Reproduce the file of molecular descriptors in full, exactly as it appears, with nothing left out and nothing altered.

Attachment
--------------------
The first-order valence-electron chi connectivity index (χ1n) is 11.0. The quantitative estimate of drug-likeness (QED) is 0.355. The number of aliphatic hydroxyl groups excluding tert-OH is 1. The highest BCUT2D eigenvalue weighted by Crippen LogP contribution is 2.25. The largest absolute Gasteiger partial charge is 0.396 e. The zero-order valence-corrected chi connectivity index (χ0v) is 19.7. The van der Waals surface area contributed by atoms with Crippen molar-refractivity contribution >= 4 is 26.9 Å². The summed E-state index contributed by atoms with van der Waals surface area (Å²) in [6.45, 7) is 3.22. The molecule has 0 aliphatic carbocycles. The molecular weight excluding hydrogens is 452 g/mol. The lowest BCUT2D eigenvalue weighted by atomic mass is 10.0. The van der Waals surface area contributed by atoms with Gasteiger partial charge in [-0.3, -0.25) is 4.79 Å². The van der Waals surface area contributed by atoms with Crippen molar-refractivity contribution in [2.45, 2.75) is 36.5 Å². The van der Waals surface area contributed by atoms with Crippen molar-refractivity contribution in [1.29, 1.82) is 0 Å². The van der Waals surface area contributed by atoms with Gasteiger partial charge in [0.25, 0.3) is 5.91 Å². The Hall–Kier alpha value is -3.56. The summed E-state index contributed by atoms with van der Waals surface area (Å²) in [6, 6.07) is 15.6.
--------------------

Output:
The first-order valence-electron chi connectivity index (χ1n) is 11.0. The quantitative estimate of drug-likeness (QED) is 0.355. The number of aliphatic hydroxyl groups excluding tert-OH is 1. The highest BCUT2D eigenvalue weighted by Crippen LogP contribution is 2.25. The largest absolute Gasteiger partial charge is 0.396 e. The zero-order valence-corrected chi connectivity index (χ0v) is 19.7. The van der Waals surface area contributed by atoms with Crippen molar-refractivity contribution >= 4 is 26.9 Å². The summed E-state index contributed by atoms with van der Waals surface area (Å²) in [6.45, 7) is 3.22. The molecule has 0 aliphatic carbocycles. The molecular weight excluding hydrogens is 452 g/mol. The lowest BCUT2D eigenvalue weighted by atomic mass is 10.0. The van der Waals surface area contributed by atoms with Gasteiger partial charge in [-0.3, -0.25) is 4.79 Å². The van der Waals surface area contributed by atoms with Crippen molar-refractivity contribution in [2.45, 2.75) is 36.5 Å². The van der Waals surface area contributed by atoms with Crippen molar-refractivity contribution in [1.29, 1.82) is 0 Å². The van der Waals surface area contributed by atoms with Gasteiger partial charge in [0.25, 0.3) is 5.91 Å². The Hall–Kier alpha value is -3.56. The summed E-state index contributed by atoms with van der Waals surface area (Å²) in [6, 6.07) is 15.6.